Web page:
Hi, I know this is 2 years after this post was started but I do have a question. I just made 6 quarts salsa a couple weeks ago. I am an amateur canner also. I am now reading all over the web and the National Center for Home Food Preservation never to can salsa in quart jars. There is no scientific studies on safety for the quart. You obviously make yours in quarts. What are your thoughts? Worried about all my hard work.

    Carrie in WI

  • Anonymous

    Dear Aunt V.

    they were an italian paste tomato. not sure about the hybrid thing. they were red. we did boil them to a full boil for 15 minutes for 7 pints (that's how many fit into the water bath). my email is i only put anonymous because i am not sure how to put anything else on here.
    i did not tap, but i heard the "ping" sound and i took off the rings and lifted by the seal to see if they would come off, which they did not. 3 jars did not seal properly. i put 4 cups of vinegar in because we quadrupled the recipe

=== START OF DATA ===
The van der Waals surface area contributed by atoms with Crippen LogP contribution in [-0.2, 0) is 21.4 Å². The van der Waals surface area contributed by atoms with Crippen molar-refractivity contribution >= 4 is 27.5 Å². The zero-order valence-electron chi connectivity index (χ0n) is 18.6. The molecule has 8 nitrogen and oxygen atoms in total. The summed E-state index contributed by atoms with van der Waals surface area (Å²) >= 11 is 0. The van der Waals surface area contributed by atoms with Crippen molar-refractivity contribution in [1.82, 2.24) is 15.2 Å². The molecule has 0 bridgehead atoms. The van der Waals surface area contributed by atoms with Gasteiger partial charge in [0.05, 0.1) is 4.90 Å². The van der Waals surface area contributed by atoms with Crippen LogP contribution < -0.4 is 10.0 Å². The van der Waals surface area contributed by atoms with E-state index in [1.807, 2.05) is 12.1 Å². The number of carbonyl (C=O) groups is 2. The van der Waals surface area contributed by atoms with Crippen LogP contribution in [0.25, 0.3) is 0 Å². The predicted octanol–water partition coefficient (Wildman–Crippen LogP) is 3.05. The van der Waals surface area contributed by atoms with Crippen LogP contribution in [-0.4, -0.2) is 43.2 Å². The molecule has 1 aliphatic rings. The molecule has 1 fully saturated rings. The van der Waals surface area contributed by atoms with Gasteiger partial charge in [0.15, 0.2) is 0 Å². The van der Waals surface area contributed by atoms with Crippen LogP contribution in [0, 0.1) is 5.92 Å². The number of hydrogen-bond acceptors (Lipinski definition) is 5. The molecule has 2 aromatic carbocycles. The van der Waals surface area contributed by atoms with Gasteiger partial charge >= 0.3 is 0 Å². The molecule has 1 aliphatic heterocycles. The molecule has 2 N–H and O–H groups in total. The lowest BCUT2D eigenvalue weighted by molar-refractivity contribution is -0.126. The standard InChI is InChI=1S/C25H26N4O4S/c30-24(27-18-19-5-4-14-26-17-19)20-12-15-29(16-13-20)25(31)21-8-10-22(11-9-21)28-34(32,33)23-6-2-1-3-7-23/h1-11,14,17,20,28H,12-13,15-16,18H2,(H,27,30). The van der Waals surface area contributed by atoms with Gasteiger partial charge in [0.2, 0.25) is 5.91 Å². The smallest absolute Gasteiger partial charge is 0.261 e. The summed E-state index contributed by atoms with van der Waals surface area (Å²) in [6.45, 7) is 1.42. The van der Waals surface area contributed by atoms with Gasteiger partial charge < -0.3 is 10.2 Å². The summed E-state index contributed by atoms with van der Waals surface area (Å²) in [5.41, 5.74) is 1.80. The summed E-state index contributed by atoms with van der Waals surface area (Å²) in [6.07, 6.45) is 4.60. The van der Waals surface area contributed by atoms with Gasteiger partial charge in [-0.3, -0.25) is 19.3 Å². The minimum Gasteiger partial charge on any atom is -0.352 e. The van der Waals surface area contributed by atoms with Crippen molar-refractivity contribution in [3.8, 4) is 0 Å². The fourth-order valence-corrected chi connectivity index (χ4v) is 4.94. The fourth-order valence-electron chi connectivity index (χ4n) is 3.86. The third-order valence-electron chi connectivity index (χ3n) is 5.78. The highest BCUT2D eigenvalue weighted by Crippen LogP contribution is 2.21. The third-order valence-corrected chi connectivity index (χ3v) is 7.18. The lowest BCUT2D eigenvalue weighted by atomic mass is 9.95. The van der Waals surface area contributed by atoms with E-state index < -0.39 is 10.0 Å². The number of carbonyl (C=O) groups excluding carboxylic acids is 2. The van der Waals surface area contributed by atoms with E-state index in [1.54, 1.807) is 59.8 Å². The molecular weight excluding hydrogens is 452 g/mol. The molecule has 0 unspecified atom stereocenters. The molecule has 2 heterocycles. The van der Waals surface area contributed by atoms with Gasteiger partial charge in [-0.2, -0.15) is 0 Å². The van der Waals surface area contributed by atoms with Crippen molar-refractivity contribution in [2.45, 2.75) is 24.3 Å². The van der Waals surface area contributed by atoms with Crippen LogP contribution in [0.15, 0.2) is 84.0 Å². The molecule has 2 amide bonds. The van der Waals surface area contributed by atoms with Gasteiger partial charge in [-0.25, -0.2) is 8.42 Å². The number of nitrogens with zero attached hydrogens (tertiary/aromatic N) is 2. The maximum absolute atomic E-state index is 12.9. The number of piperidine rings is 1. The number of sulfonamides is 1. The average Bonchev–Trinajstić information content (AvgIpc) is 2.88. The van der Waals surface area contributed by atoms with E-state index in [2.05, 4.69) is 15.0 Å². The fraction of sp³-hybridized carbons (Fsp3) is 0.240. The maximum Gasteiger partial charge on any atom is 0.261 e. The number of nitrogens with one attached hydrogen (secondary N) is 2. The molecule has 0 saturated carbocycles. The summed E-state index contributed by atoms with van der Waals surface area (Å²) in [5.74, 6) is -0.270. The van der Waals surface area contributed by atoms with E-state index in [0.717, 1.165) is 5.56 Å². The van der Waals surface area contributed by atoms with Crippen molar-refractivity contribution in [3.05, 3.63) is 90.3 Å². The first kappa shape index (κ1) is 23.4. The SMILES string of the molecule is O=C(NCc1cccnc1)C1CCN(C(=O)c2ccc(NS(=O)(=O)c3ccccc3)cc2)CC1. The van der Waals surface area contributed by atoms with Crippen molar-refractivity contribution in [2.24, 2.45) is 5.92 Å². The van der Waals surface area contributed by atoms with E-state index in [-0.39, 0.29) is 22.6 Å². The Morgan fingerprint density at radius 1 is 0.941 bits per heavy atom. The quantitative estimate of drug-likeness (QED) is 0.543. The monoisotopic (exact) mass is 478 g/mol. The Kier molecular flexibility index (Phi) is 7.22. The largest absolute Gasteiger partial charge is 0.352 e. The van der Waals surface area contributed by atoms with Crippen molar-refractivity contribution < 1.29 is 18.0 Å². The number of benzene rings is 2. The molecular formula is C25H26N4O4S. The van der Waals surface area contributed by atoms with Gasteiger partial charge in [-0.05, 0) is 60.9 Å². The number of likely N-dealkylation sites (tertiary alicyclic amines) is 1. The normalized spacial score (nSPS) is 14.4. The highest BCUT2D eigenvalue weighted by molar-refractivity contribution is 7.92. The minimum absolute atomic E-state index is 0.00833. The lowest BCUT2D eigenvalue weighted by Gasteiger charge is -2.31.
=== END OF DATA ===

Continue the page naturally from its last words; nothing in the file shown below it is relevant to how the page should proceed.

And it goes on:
i filled the jars 1/2inch from the top.

  • Anonymous

    Dear Anonymous,

    First of all keep up the good work. Canning isn't really that hard and I'm always glad to see someone tackle it with the enthusiasm you appear to have.

    There are a lot of variables here and I need to know a few more things before I can give answers.

    Did you use any yellow tomatoes? if so, that is not recommended as they are low acid.

    Do you know what variety of tomatoes you did use?
    -heirloom (plum or round juice type).
    -hybrid (plum or round juice type).

    did you use the full amoount of vinegar

    How long did you process the salsa and was the canner boiling the whole time? I'm guessing you used mostly pint jars.

    Do the jars have a good seal that when tapped on the center of the lid they give a good high tight "ping" sound.

    Botulism, more prevelent (but not only) in the western US, grows in the presence of air. That is why I recommend filling the jars and using the method of canning that I described in my last comment.

    I would be happy to discuss this further.
    You can contact JJ via email she can put you in contact with me.